Kimberly Sands, a partner with Upchurch Watson White & Max, has been a civil litigator and has been involved with difficult and complex disputes as litigator or mediator for over 30 years. To schedule a mediation with Kimberly, please call her case manager, Cathy McCleary, at (800) 863-1462, or visit our online calendar.
UWWM Partner Kimberly Sands
In Florida, all certified mediators must take a course in domestic violence every two years to satisfy our continuing education requirements. I have to say it irritates me to no end. Every two years? Can’t I take a test and opt out of it? Really, I get it! Unfortunately, no matter how burdensome the experience, the topic is obviously of sufficient importance that mediators and many other licensed professionals must also satisfy these requirements. Is it really so misunderstood or is this one way to acknowledge the importance of the topic?
Earlier this month, the NFL gave Ray Rice a two-game suspension
following the dissemination of a video showing Rice dragging his unconscious wife from an elevator after allegedly punching her in the head. In discussing the topic, ESPN commentator Stephen A. Smith cautioned women not to do anything to “provoke” such violence. He was immediately taken to task for his comments and apologized for his remarks the following week, calling it the “most egregious error of his career.”
I question whether either statement accurately reflects his true feelings on the subject. Isn’t it almost a relief to hear someone say what others are thinking? “Why did he do it?” “Why does she stay with him?” Isn’t that the same as saying “What did she do to provoke it?” “What is her responsibility if she stays?” Intellectually we may understand that these are the wrong questions. Morally, we may understand that there is no excuse for the perpetrator and no fault on the part of the victim. Mr. Smith, however, gave voice to a widely held belief that deserved more than a sound bite mea culpa. The comedian Louis CK recently offered a different perspective:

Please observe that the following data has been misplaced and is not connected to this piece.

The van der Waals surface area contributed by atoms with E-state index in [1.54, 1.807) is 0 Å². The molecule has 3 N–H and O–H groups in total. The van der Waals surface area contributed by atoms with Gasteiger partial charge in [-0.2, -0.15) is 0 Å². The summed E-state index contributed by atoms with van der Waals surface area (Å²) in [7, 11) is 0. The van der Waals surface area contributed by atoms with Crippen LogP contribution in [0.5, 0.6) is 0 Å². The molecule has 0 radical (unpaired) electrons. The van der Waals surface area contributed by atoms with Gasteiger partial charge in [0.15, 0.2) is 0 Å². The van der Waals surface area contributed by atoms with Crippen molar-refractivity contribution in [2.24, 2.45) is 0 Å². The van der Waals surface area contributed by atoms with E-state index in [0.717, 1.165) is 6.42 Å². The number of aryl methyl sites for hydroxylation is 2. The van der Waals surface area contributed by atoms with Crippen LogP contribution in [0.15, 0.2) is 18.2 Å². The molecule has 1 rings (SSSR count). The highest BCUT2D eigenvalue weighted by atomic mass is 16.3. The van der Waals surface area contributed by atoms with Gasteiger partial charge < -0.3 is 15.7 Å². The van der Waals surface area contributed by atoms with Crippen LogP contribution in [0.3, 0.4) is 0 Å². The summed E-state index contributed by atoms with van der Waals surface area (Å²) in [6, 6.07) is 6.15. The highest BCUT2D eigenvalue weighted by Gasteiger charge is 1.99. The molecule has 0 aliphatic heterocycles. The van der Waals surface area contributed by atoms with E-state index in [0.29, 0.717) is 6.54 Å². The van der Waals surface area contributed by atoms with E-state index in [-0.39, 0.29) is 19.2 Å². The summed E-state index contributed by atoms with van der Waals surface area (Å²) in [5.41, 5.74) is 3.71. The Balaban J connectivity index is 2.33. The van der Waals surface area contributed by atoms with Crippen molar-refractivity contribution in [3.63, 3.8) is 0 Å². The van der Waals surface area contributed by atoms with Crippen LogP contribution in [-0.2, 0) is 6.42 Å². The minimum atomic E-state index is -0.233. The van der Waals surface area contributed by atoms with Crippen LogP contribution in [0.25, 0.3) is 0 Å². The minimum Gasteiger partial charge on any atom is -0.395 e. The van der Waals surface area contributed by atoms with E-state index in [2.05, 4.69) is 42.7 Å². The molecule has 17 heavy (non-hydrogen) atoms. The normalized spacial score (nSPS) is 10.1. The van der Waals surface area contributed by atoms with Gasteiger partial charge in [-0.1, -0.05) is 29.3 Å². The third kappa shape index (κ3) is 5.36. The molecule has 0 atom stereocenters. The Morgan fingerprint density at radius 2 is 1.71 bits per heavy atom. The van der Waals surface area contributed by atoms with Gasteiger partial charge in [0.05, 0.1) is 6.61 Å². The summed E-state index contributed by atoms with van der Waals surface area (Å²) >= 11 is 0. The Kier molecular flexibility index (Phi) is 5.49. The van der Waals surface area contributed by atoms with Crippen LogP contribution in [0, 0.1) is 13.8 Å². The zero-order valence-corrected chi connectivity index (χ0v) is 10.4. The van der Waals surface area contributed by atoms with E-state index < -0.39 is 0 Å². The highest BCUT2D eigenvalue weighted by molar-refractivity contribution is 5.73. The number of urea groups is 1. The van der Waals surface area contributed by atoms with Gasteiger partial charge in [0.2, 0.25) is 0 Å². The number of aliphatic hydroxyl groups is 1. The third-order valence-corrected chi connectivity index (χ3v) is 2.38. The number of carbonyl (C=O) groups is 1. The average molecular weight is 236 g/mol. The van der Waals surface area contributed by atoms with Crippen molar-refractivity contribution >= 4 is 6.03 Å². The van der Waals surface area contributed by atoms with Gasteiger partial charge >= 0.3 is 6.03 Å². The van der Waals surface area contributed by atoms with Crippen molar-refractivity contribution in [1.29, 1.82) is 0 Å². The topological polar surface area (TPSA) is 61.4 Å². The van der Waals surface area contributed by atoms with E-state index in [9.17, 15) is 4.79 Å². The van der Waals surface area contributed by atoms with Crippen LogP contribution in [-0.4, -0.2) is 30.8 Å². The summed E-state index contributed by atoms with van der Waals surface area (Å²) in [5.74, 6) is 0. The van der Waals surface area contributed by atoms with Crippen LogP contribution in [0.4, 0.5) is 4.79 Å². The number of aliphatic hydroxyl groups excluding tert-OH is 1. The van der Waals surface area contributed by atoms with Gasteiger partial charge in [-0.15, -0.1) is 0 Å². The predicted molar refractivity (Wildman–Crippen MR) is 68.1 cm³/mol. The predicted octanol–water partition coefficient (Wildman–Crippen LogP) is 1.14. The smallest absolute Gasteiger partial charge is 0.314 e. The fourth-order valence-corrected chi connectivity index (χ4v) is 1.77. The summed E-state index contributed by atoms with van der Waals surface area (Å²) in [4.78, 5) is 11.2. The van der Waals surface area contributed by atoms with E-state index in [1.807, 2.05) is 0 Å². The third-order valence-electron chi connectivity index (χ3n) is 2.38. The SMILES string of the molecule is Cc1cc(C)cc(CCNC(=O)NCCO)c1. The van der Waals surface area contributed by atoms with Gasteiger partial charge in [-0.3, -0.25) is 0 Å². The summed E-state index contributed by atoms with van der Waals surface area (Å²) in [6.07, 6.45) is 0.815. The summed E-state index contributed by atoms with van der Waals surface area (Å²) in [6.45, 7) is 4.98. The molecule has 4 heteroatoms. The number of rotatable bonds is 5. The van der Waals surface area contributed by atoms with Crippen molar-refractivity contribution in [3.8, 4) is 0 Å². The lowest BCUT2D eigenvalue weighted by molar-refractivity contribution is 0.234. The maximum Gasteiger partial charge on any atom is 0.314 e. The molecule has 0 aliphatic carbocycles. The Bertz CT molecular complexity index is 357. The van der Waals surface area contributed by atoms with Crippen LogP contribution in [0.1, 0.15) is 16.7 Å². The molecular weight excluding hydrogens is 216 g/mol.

How do women still go out with guys, when you consider that there is no greater threat to women than men? We’re the number one threat to women! Globally and historically, we’re the number one cause of injury and mayhem to women. …You know what our number one threat is? Heart disease."
We should not chastise Mr. Smith for giving voice to feelings shared by others that may minimize or perpetuate domestic violence. Silencing these voices, however, is the unfortunate and perhaps unintended consequences of political correctness. Mr. Smith certainly owed Mrs. Rice an apology. Maybe the entire NFL needs to consider what responsibility, if any, it may have for perpetuating and rewarding violence. Maybe all of them should attend a CME with me on domestic violence.
Don’t kill the messenger; learn something from the message.
One does not become enlightened by imagining figures of light, but by making the darkness conscious.
-- Carl Jung